Rights to Dublin’s Public Transport Services up for Grabs

People don’t tend to get excited about transport nearly as much as they get annoyed by it. Generally if transport hits the headlines in Ireland it is about some megaproject proposal, such as Metro North or Dart Underground, and people divide into entrenched camps with conclusive evidence apparently both for and against.  Now an issue is hitting the desk of Minister for Transport, Leo Varadkar, that may have implications way more profound for the quality of our transport services than any of the big ticket, multi-billion euro schemes of the recent past.  And yet there is barely a whisper abroad about it.

One of the first significant actions by the National Transport Authority (NTA) was to issue Dublin Bus and Bus Éireann with five year contracts to run their existing services.  In 2014 these “direct award” contracts will run out.  To comply with tendering procedures and to allow a potential new operator or operators time to enter the market, the new contracts must be issued for tender at latest by October of this year.  Information about the Public Service Contracts is available at the NTA website (www.nationaltransport.ie).

It may come as a surprise to many Dubliners that the dominance of Dublin Bus in delivering services to the capital is up for consideration.  It is the clear workhorse of the transport market shifting 120 million people per annum on over 120 routes.  That is half of all public transport trips nationally and five times what the much-hyped LUAS carries.

In benchmarking tests undertaken, Dublin Bus has performed consistently well, often earning grudging respect from consultants hired in to investigate what could be done better or where the big savings could be made.   Its level of subvention is considered low and levels of service high in comparison to other European cities.  Recently, the city has seen Real Time Passenger Information appear on the streets and, with smart-phone apps at the ready, citizens can time their journey to the bus from their armchair or office desk, something that cannot be said for the streamlined LUAS.  Moreover, the roll-out of LEAP card integrated tickets to all Dublin Bus services went smoothly, with more functionality yet to be added.  So why fix something that appears to be not only working fairly well but generally improving?

The NTA is complying with EU directives in their actions and the thinking at the European level is that “controlled competition” is what is required to best deliver transport services to urban markets (the idea being that operators should have the opportunity to compete for the market as opposed to within the market).  In the UK the Thatcher administration introduced the “1985 Transport Act” in the belief that open, unfettered competition and private ownership would lead to bus services magically transformed. Instead service quality plummeted, as did patronage, and the scars of that big idea were such that practically no other city or country has ventured near.  Only London, which retained its route franchising model, escaped the inexorable deterioration in England’s bus services.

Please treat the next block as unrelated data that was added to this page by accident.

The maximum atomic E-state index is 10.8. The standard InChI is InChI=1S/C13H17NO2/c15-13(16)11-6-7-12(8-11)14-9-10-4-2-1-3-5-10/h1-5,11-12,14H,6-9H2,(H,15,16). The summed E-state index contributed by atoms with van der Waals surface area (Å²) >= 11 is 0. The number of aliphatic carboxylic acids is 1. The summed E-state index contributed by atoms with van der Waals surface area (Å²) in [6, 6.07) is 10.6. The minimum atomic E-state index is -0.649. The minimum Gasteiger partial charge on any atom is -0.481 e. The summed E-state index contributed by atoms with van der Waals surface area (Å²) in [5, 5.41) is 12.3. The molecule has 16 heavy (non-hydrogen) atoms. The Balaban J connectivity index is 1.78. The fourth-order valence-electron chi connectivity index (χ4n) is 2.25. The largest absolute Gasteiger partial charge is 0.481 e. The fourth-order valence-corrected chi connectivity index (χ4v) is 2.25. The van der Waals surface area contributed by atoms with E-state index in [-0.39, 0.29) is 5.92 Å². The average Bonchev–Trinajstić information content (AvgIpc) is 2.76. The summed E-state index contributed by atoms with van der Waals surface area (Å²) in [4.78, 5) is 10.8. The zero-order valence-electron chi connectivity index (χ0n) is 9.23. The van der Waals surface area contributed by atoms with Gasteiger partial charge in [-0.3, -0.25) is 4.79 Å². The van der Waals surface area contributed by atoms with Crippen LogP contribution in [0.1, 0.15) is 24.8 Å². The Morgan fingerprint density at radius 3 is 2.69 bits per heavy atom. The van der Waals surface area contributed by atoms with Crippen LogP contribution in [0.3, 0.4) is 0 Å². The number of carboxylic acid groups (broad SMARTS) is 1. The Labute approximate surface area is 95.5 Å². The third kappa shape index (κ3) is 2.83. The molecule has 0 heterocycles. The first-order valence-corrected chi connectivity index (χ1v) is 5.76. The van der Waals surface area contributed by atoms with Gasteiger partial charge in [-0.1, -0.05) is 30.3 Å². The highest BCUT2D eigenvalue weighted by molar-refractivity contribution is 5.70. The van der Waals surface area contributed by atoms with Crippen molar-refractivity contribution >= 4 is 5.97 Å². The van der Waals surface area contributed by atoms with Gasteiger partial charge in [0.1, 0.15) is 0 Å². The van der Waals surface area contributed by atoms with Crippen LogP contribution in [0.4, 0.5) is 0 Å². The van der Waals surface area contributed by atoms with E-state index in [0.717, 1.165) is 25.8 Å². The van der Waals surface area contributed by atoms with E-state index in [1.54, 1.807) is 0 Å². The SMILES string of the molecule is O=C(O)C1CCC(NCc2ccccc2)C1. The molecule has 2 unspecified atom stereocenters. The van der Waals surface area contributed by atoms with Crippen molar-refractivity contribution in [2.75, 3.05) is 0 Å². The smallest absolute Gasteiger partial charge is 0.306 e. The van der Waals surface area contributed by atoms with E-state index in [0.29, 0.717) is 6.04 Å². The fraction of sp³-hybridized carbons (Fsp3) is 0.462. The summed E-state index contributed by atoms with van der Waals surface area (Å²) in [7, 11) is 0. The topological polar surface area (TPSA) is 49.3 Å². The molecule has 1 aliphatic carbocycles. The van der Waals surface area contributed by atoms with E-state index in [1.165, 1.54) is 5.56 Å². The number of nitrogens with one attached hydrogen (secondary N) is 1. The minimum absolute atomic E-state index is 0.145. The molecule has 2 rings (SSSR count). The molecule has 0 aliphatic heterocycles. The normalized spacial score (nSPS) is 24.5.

One of the fallacies in this kind of debate is the idea that “privatisation”, as an end in itself, will invisibly and inevitably stir improvement in the market.  In reality, there is no wholly private- or wholly public-transport market anywhere in the world.  Even the most centralised transport systems will outsource some services.  Berlin’s Transport Authority boasts about having over 40 “partners”, some of which are publicly owned, other’s privately owned.  Berliners don’t care about this.  What matters to the traveller in Berlin is that they buy one ticket from one Authority which can take them anywhere within an excellently planned network.  The critical element, it seems, is network regulation and the German cities, in particular, excel at this.

Urban public transport costs money.  But it is indispensible for bringing workers to work, providing universal social mobility and ensuring a clean, healthy environment.  Very few cities, save the likes of Hong Kong and Singapore, get away without substantial subventions.  Nirvana in this regard is perhaps Freiburg which recovers 90% of its costs from the fare box.  But the point about Freiburg is that its network is so well planned that virtually everybody has access to quality services.  And nearly 7 out of every 10 trips is by public transport.  Critically, Freiburg’s transport system, like Berlin’s and many other German cities, is highly accountable, being governed in a structured way by elected representatives.

So it is certainly no harm asking the question should Dublin Bus and Bus Éireann retain rights to operate their services.  If they prove good enough one hopes they should win them back.  But a bigger question is how do we plan a network that can provide quality access to all Dublin’s citizens.  In Freiburg’s experience, the better the network the bigger the savings.  And without improvements in network design, there are really not that many ways in which a new operator can trump an incumbent.

David O’Connor is Chairperson of the Spatial Planning Graduate Network and lectures in Transport and Urban Design at DIT Environment and Planning

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